Asiatic Jasmine
Trachelospermum asiaticum

The small, dark green glossy leaves of dwarf jasmine have prominent veins of a lighter green. The slender, wiry stems simply sprawl on the ground, providing a dense groundcover within two years after planting in full sun, slower in shade. The small, pale yellow, star-shaped, very fragrant blooms are rare in Florida.

General Information
Pronunciation: tray-kell-loe-SPER-mum ay-shee-AT-tickkum
Common name(s): Dwarf Jasmine, Small-Leaf Confederate Jasmine, Asiatic Jasmine
Family: Apocynaceae
Plant type: vine
USDA hardiness zones: 7B through 10
Planting month for zone 9: year round
Origin: not native to North America
Uses: cascading down a wall
Availability: generally available in many areas within its hardiness range

Description
Height: depends upon supporting structure
Spread: depends upon supporting structure
Plant habit: spreading
Plant density: dense
Growth rate: fast
Texture: fine

Foliage
Leaf arrangement: opposite/subopposite
Leaf type: simple Trunk and Branches
Leaf margin: entire
Leaf shape: ovate
Leaf venation: pinnate
Leaf type and persistence: evergreen
Leaf blade length: less than 2 inches
Leaf color: variegated
Fall color: no fall color change
Fall characteristic: not showy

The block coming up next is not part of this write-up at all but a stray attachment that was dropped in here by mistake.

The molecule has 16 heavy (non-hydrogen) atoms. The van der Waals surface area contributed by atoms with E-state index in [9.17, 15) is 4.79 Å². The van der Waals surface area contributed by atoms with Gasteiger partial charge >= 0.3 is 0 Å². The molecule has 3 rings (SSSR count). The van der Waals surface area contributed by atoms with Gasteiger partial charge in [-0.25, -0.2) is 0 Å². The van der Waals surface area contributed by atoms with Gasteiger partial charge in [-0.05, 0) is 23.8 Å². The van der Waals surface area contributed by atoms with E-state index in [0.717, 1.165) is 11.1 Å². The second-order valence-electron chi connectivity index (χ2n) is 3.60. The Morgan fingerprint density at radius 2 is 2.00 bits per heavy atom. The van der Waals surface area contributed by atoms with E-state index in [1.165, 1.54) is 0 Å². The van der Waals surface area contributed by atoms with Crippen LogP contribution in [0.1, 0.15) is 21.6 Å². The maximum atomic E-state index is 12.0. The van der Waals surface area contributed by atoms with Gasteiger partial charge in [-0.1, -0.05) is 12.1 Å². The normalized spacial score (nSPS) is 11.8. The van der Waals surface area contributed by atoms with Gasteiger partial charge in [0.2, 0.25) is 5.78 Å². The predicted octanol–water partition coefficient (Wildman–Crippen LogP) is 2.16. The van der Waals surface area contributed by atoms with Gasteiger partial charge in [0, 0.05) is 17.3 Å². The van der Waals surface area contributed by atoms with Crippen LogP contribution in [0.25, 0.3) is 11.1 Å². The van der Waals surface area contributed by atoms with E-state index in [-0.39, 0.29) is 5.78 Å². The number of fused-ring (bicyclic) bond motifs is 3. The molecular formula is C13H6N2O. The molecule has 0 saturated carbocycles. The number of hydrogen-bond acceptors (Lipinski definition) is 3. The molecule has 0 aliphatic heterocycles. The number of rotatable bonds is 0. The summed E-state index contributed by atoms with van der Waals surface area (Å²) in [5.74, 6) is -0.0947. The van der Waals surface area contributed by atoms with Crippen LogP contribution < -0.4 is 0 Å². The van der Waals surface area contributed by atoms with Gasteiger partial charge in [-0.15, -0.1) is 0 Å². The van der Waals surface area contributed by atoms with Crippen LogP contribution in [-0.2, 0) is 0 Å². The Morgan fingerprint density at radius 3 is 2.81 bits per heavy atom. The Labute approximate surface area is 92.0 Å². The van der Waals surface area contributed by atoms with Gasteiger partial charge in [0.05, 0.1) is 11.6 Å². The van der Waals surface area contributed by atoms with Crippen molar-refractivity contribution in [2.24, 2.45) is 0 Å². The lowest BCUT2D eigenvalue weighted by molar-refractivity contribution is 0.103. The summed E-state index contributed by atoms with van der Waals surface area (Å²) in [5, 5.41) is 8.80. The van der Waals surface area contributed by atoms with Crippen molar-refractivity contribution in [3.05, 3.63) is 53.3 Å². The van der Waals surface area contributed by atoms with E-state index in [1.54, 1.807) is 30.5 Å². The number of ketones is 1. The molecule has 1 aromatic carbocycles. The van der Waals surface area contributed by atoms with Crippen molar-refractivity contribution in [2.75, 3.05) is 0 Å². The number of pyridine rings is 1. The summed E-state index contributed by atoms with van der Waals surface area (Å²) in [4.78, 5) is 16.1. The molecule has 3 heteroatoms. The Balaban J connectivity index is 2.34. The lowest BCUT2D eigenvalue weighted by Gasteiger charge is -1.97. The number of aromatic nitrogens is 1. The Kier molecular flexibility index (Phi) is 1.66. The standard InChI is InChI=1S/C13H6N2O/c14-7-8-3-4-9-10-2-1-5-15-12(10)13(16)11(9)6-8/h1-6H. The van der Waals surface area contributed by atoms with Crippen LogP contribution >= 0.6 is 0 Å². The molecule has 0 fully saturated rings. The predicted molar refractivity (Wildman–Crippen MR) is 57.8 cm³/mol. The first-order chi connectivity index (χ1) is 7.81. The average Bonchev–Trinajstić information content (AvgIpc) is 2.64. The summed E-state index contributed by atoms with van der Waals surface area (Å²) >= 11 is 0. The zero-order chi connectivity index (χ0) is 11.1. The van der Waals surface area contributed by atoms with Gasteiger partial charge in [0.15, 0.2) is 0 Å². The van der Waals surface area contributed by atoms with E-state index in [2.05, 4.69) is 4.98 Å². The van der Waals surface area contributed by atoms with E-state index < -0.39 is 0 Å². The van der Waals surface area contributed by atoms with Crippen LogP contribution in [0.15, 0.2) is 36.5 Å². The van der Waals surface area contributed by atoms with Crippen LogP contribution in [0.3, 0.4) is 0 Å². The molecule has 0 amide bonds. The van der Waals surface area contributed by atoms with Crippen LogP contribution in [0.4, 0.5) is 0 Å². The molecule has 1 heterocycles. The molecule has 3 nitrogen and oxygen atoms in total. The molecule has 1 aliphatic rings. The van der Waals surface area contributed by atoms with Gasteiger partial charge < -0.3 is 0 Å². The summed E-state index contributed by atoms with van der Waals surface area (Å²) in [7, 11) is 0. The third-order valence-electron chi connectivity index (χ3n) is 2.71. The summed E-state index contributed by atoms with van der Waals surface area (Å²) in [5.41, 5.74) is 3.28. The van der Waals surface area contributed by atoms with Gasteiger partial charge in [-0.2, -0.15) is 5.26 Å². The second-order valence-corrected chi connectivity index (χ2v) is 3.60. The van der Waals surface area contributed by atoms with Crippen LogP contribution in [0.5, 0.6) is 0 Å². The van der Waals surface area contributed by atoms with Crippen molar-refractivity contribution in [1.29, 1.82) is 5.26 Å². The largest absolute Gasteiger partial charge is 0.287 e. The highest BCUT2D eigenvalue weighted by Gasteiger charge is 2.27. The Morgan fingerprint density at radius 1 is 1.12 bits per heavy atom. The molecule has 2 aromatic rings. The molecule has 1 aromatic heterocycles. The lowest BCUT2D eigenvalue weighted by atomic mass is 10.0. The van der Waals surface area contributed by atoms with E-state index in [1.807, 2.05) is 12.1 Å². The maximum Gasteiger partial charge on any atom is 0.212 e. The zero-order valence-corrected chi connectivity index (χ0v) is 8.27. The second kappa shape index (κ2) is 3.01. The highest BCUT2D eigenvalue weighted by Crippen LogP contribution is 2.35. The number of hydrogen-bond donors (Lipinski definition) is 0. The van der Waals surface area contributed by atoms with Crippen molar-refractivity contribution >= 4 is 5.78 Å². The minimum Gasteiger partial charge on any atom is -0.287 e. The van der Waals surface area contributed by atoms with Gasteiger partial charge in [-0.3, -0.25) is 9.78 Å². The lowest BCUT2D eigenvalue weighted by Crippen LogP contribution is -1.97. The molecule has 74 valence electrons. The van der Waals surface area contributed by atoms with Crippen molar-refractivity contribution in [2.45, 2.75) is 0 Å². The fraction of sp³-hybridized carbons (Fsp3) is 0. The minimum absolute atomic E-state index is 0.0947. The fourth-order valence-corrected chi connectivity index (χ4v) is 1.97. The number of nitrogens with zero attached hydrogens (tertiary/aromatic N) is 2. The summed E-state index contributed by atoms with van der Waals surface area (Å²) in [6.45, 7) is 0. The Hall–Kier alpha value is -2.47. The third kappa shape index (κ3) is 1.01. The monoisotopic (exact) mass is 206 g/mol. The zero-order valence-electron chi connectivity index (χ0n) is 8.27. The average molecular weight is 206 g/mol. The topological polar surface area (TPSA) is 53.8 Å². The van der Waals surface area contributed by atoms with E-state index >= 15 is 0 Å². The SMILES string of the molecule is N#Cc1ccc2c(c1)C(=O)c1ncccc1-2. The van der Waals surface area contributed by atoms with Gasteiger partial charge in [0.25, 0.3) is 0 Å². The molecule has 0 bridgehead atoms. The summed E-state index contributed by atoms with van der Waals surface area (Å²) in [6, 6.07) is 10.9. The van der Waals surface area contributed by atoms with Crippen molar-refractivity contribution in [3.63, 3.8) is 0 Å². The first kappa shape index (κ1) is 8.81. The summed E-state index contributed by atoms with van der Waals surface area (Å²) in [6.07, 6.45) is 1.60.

Flower
Flower color: yellow
Flower characteristic: inconspicuous and not showy; pleasant fragrance

Fruit
Fruit shape: pod or pod-like
Fruit length: 1 to 3 inches
Fruit cover: dry or hard
Fruit color: unknown
Fruit characteristic: inconspicuous and not showy
Trunk/bark/branches: not applicable
Current year stem/twig color: brown
Current year stem/twig thickness: thin

Culture
Light requirement: plant grows in part shade/part sun
Soil tolerances: alkaline; clay; sand; acidic; loam
Drought tolerance: moderate
Soil salt tolerances: unknown
Plant spacing: 24 to 36 inches

Other
Roots: not applicable
Winter interest: no special winter interest
Outstanding plant: not particularly outstanding
Invasive potential: aggressive, spreading plant
Pest resistance: no serious pests are normally seen on the plant Trachelospermum asiaticum -- Dwarf Jasmine

Use and Management
Growing in full sun to partial shade, dwarf jasmine does best on rich soil with ample moisture but will tolerate less ideal conditions. Plant on 18-inch centers. Pruning along sidewalks and other edges is necessary to control growth. The stems do not climb, so this ground cover is ideal for planting round and beneath shrubs and trees. Propagation is by semi-hardwood cuttings placed in mist beds with rooting hormone treatment. Dense stands can be cut like sod to transplant to other areas. Scales or whiteflies followed by sooty mold can be a minor problem for dwarf jasmine.

Pests and Diseases
No diseases are of major concern.

by Edward F. Gilman

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Asiatic Jasmine

Photo by Rebecca Jordi
Horticulture Agent IV
County Extension Director
Contributing Editor
email: rljordi@ufl.edu